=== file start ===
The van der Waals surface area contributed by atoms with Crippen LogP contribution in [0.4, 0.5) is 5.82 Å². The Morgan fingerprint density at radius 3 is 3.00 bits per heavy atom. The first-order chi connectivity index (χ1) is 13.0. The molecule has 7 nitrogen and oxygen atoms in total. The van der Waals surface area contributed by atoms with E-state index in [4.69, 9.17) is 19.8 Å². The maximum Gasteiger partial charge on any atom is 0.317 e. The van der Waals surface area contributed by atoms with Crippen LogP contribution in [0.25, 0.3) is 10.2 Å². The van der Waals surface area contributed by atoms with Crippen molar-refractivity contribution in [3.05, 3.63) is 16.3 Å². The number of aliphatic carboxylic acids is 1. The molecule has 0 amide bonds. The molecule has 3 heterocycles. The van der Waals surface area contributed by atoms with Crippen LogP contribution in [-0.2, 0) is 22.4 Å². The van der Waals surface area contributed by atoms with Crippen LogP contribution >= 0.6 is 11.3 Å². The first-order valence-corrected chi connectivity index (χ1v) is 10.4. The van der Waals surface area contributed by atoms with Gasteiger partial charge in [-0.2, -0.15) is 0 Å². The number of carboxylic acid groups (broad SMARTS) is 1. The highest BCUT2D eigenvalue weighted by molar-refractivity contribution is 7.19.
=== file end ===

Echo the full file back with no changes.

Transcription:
The van der Waals surface area contributed by atoms with Crippen LogP contribution in [0.4, 0.5) is 5.82 Å². The Morgan fingerprint density at radius 3 is 3.00 bits per heavy atom. The first-order chi connectivity index (χ1) is 13.0. The molecule has 7 nitrogen and oxygen atoms in total. The van der Waals surface area contributed by atoms with E-state index in [4.69, 9.17) is 19.8 Å². The maximum Gasteiger partial charge on any atom is 0.317 e. The van der Waals surface area contributed by atoms with Crippen LogP contribution in [0.25, 0.3) is 10.2 Å². The van der Waals surface area contributed by atoms with Crippen molar-refractivity contribution in [3.05, 3.63) is 16.3 Å². The number of aliphatic carboxylic acids is 1. The molecule has 0 amide bonds. The molecule has 3 heterocycles. The van der Waals surface area contributed by atoms with Crippen LogP contribution in [-0.2, 0) is 22.4 Å². The van der Waals surface area contributed by atoms with Crippen LogP contribution >= 0.6 is 11.3 Å². The first-order valence-corrected chi connectivity index (χ1v) is 10.4. The van der Waals surface area contributed by atoms with Gasteiger partial charge in [-0.2, -0.15) is 0 Å². The number of carboxylic acid groups (broad SMARTS) is 1. The highest BCUT2D eigenvalue weighted by molar-refractivity contribution is 7.19.